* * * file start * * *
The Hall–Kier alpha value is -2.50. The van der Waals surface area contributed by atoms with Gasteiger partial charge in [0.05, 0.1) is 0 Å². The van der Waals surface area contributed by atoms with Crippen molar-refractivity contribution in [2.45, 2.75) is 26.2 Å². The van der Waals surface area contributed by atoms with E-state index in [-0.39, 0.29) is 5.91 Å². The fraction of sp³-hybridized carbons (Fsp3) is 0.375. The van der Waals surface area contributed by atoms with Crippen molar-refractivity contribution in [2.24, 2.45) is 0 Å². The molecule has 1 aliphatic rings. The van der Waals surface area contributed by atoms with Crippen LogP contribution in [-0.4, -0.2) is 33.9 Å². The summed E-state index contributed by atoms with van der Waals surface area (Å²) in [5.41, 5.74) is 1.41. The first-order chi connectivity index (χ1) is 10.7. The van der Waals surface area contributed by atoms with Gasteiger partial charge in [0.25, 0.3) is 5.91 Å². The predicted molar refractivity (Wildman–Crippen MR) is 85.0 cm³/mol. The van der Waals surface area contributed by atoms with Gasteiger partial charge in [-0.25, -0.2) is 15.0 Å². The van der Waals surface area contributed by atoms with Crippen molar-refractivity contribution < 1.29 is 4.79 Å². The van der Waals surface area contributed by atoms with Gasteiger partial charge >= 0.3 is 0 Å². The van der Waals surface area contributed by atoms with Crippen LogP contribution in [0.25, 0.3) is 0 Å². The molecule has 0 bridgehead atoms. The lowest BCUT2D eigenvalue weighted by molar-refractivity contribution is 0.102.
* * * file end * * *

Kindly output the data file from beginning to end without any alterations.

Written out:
The Hall–Kier alpha value is -2.50. The van der Waals surface area contributed by atoms with Gasteiger partial charge in [0.05, 0.1) is 0 Å². The van der Waals surface area contributed by atoms with Crippen molar-refractivity contribution in [2.45, 2.75) is 26.2 Å². The van der Waals surface area contributed by atoms with E-state index in [-0.39, 0.29) is 5.91 Å². The fraction of sp³-hybridized carbons (Fsp3) is 0.375. The van der Waals surface area contributed by atoms with Crippen molar-refractivity contribution in [2.24, 2.45) is 0 Å². The molecule has 1 aliphatic rings. The van der Waals surface area contributed by atoms with Crippen LogP contribution in [-0.4, -0.2) is 33.9 Å². The summed E-state index contributed by atoms with van der Waals surface area (Å²) in [5.41, 5.74) is 1.41. The first-order chi connectivity index (χ1) is 10.7. The van der Waals surface area contributed by atoms with Gasteiger partial charge in [0.25, 0.3) is 5.91 Å². The predicted molar refractivity (Wildman–Crippen MR) is 85.0 cm³/mol. The van der Waals surface area contributed by atoms with Gasteiger partial charge in [-0.25, -0.2) is 15.0 Å². The van der Waals surface area contributed by atoms with Crippen molar-refractivity contribution < 1.29 is 4.79 Å². The van der Waals surface area contributed by atoms with Gasteiger partial charge >= 0.3 is 0 Å². The van der Waals surface area contributed by atoms with Crippen LogP contribution in [0.25, 0.3) is 0 Å². The molecule has 0 bridgehead atoms. The lowest BCUT2D eigenvalue weighted by molar-refractivity contribution is 0.102.